A. Yep, ISLAND TOES was my very first picture book manuscript!

Q. What inspired ISLAND TOES? 
A. During the time I was working on ISLAND TOES, I was super involved with developing my library's weekly storytime program for toddlers and preschoolers.  I was always on the lookout for local, Hawaii-based picture books for my youngest "readers," since children as young as nine months old would attend storytime.  Most of the local books I could find were too wordy for the ages I was reading to.  The one exception was a Hawaii classic called WHOSE SLIPPERS ARE THOSE? by Marilyn Kahalewai.  It is still one of my favorites as it is simple, has wonderful illustrations, and the subject is all about something young children in Hawaii can identify with—our state's footwear of choice, the slipper (flip-flop). This book inspired me to write my own story short enough for a two-year old's attention span and about a subject everyone knows well—toes!     

Q. How did you pick the title of your book?
A. Actually, I'm embarrassed to say it, but my working title was Those Toes.  After I began working with my publisher, they came up with the much more appropriate title ISLAND TOES!  I'm so happy they encouraged me to think about a different title than what I originally had in mind.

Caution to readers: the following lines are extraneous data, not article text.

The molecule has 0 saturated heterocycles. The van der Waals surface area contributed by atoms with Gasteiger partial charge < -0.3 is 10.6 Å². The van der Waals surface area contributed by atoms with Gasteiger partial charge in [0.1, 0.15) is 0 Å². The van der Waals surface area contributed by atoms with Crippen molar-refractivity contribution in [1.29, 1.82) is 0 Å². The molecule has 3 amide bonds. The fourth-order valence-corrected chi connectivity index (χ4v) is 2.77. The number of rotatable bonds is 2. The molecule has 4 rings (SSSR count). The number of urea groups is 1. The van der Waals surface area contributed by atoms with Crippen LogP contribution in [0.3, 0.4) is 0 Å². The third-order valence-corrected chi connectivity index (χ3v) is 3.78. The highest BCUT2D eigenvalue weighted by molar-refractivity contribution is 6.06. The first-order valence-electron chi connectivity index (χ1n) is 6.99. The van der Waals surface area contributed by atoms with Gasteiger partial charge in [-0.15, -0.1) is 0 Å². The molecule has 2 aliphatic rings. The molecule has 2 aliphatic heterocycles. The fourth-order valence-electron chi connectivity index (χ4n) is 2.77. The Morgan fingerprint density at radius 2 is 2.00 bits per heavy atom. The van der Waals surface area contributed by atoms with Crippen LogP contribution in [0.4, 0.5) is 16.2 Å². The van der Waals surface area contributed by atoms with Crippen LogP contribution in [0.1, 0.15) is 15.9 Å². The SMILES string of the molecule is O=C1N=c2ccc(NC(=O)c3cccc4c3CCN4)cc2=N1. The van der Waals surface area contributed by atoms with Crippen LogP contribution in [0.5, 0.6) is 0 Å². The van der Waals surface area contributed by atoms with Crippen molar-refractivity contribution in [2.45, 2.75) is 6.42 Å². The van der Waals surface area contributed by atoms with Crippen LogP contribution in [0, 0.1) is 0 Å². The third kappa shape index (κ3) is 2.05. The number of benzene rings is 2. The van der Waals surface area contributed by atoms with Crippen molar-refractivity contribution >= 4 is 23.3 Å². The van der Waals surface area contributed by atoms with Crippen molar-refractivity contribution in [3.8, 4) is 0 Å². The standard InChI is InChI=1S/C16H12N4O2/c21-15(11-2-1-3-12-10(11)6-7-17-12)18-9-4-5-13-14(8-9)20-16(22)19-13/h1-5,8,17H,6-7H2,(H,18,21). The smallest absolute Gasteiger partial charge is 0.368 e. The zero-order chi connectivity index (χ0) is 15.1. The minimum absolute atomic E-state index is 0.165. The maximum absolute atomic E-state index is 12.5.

Q. What is your favorite part of the book? And was that part in the first draft?
A. One of my favorite parts of the book is the surfing spread where it shows a girl surfing. Not only is it wonderful to showcase girls in sports, but this young girl is clearly experienced enough to be able to surf “toes-on-the-nose” style. I remember this phrase coming to mind after I had been working on the manuscript for quite a while.

Q. How much of the story did you know when you began writing ISLAND TOES?
A. I had no idea there were so many places and "faces" of toes when I began writing this book!  Almost every day, I had a whole new list of possible toes and the final result was definitely a pared down story of my favorites.  

Q. Did ISLAND TOES receive any rejection letters? If so, how many (ballpark)?
A. I feel that my experience was probably NOT the norm because I only sent my manuscript to two publishers, and both are locally based, here in Hawaii.  One never responded and the other one, which was my publisher of choice, accepted my manuscript.  However, it did take quite a few years and a couple of submissions to garner their attention.  

Q. Describe your reaction when you received an offer on ISLAND TOES.
A. I was absolutely ecstatic!  I had originally submitted my manuscript to the publisher about five years prior to receiving an offer, so it was the product of quite a few years of waiting, praying, and pursuing my idea.  My publisher told me that "it is all about timing," and in my case this was definitely true. 

Q. What kind of input did you have in choosing an illustrator for the book?
A. Since this was my first book, I was not even aware that I had any choice until the book was almost completed.  So I was extremely happy when I found out that Mariko Merritt was going to be illustrating ISLAND TOES.